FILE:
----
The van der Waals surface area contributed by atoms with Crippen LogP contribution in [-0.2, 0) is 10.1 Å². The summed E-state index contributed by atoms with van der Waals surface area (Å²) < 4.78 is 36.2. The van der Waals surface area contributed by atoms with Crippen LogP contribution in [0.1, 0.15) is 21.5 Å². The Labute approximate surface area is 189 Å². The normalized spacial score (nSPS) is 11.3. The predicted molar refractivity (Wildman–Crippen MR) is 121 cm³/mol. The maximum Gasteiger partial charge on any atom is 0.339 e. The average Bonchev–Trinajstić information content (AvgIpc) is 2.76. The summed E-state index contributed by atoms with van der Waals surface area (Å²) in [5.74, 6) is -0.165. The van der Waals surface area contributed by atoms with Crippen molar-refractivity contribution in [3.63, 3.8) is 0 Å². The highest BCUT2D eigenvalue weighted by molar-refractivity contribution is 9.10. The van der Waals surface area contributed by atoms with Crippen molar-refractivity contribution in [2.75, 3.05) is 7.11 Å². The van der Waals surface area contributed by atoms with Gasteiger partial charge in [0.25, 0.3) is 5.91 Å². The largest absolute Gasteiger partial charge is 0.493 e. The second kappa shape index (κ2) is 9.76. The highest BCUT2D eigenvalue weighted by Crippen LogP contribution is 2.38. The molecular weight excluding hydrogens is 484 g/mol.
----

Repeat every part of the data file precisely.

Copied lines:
The van der Waals surface area contributed by atoms with Crippen LogP contribution in [-0.2, 0) is 10.1 Å². The summed E-state index contributed by atoms with van der Waals surface area (Å²) < 4.78 is 36.2. The van der Waals surface area contributed by atoms with Crippen LogP contribution in [0.1, 0.15) is 21.5 Å². The Labute approximate surface area is 189 Å². The normalized spacial score (nSPS) is 11.3. The predicted molar refractivity (Wildman–Crippen MR) is 121 cm³/mol. The maximum Gasteiger partial charge on any atom is 0.339 e. The average Bonchev–Trinajstić information content (AvgIpc) is 2.76. The summed E-state index contributed by atoms with van der Waals surface area (Å²) in [5.74, 6) is -0.165. The van der Waals surface area contributed by atoms with Crippen molar-refractivity contribution in [3.63, 3.8) is 0 Å². The highest BCUT2D eigenvalue weighted by molar-refractivity contribution is 9.10. The van der Waals surface area contributed by atoms with Crippen molar-refractivity contribution in [2.75, 3.05) is 7.11 Å². The van der Waals surface area contributed by atoms with Gasteiger partial charge in [0.25, 0.3) is 5.91 Å². The largest absolute Gasteiger partial charge is 0.493 e. The second kappa shape index (κ2) is 9.76. The highest BCUT2D eigenvalue weighted by Crippen LogP contribution is 2.38. The molecular weight excluding hydrogens is 484 g/mol.